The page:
Angele MK, Knoferl MW, Ayala A, Bland KI, Chaudry IH. Testosterone and estrogen differently effect Th1 and Th2 cytokine release following trauma-haemorrhage. Cytokine. 2001;16(1):22–30.
Wichmann MW, Ayala A, Chaudry IH. Male sex steroids are responsible for depressing macrophage immune function after trauma-hemorrhage. Am J Phys. 1997;273(4 Pt 1):C1335–40.
Wichmann MW, Zellweger R, DeMaso CM, Ayala A, Chaudry IH. Mechanism of immunosuppression in males following trauma-hemorrhage. Critical role of testosterone. Arch Surg. 1996;131(11):1186–91. discussion 91-2
Knoferl MW, Angele MK, Schwacha MG, Bland KI, Chaudry IH. Preservation of splenic immune functions by female sex hormones after trauma-hemorrhage. Crit Care Med. 2002;30(4):888–93.
Knoferl MW, Diodato MD, Angele MK, Ayala A, Cioffi WG, Bland KI, et al. Do female sex steroids adversely or beneficially affect the depressed immune responses in males after trauma-hemorrhage? Arch Surg. 2000;135(4):425–33.
Knoferl MW, Jarrar D, Angele MK, Ayala A, Schwacha MG, Bland KI, et al. 17 beta-Estradiol normalizes immune responses in ovariectomized females after trauma-hemorrhage. Am J Phys Cell Physiol. 2001;281(4):C1131–8.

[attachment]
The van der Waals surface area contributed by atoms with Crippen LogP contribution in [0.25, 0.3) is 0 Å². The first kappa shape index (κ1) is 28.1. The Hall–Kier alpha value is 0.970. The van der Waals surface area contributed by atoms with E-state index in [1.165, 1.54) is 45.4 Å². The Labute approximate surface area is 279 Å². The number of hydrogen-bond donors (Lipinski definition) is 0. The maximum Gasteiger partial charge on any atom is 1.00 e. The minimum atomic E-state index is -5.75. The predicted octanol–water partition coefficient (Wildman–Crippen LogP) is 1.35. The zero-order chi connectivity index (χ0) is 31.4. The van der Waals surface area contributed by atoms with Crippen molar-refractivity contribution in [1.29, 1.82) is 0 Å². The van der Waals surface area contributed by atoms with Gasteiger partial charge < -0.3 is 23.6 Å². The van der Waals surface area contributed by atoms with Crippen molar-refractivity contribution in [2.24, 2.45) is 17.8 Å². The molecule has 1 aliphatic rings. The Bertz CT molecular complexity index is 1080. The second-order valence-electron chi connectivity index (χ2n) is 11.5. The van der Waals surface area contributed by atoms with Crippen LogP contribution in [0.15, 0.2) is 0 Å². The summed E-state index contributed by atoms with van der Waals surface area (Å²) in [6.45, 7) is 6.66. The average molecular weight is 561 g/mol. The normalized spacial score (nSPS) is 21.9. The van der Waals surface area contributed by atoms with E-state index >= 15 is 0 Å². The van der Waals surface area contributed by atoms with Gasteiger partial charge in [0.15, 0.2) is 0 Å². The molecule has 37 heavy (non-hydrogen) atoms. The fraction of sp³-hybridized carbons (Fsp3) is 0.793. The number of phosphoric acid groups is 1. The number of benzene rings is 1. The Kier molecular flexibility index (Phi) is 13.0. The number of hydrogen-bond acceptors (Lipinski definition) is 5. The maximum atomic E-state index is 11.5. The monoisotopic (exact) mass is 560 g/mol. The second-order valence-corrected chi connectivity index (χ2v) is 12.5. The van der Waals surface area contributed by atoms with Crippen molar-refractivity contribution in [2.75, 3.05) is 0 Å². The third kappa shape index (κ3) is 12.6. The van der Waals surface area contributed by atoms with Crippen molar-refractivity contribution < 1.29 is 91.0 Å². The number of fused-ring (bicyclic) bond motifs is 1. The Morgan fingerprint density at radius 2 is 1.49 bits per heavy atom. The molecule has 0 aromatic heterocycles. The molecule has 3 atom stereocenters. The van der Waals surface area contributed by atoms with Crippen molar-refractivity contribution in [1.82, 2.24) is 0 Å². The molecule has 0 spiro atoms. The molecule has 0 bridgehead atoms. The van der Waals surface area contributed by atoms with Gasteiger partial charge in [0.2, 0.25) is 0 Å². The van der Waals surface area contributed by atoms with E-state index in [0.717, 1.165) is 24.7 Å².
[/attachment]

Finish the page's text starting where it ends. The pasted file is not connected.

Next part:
Dienstknecht T, Schwacha MG, Kang SC, Rue LW, Bland KI, Chaudry IH. Sex steroid-mediated regulation of macrophage/monocyte function in a two-hit model of trauma-hemorrhage and sepsis. Cytokine. 2004;25(3):110–8.
Mayr S, Walz CR, Angele P, Hernandez-Richter T, Chaudry IH, Loehe F, et al. Castration prevents suppression of MHC class II (Ia) expression on macrophages after trauma-hemorrhage. J Appl Physiol (1985). 2006;101(2):448–53.
Hildebrand F, Hubbard WJ, Choudhry MA, Thobe BM, Pape HC, Chaudry IH. Are the protective effects of 17beta-estradiol on splenic macrophages and splenocytes after trauma-hemorrhage mediated via estrogen-receptor (ER)-alpha or ER-beta? J Leukoc Biol. 2006;79(6):1173–80.
Samy TS, Zheng R, Matsutani T, Rue LW 3rd, Bland KI, Chaudry IH. Mechanism for normal splenic T lymphocyte functions in proestrus females after trauma: enhanced local synthesis of 17beta-estradiol. Am J Phys Cell Physiol. 2003;285(1):C139–49.
Suzuki T, Shimizu T, Yu HP, Hsieh YC, Choudhry MA, Bland KI, et al. Estrogen receptor-alpha predominantly mediates the salutary effects of 17beta-estradiol on splenic macrophages following trauma-hemorrhage. Am J Phys Cell Physiol. 2007;293(3):C978–84.
Kawasaki T, Choudhry MA, Suzuki T, Schwacha MG, Bland KI, Chaudry IH. 17beta-Estradiol's salutary effects on splenic dendritic cell functions following trauma-hemorrhage are mediated via estrogen receptor-alpha. Mol Immunol. 2008;45(2):376–85.
Trentzsch H, Nienaber U, Behnke M, Lefering R, Piltz S. Female sex protects from organ failure and sepsis after major trauma haemorrhage. Injury. 2014;45(Suppl 3):S20–8.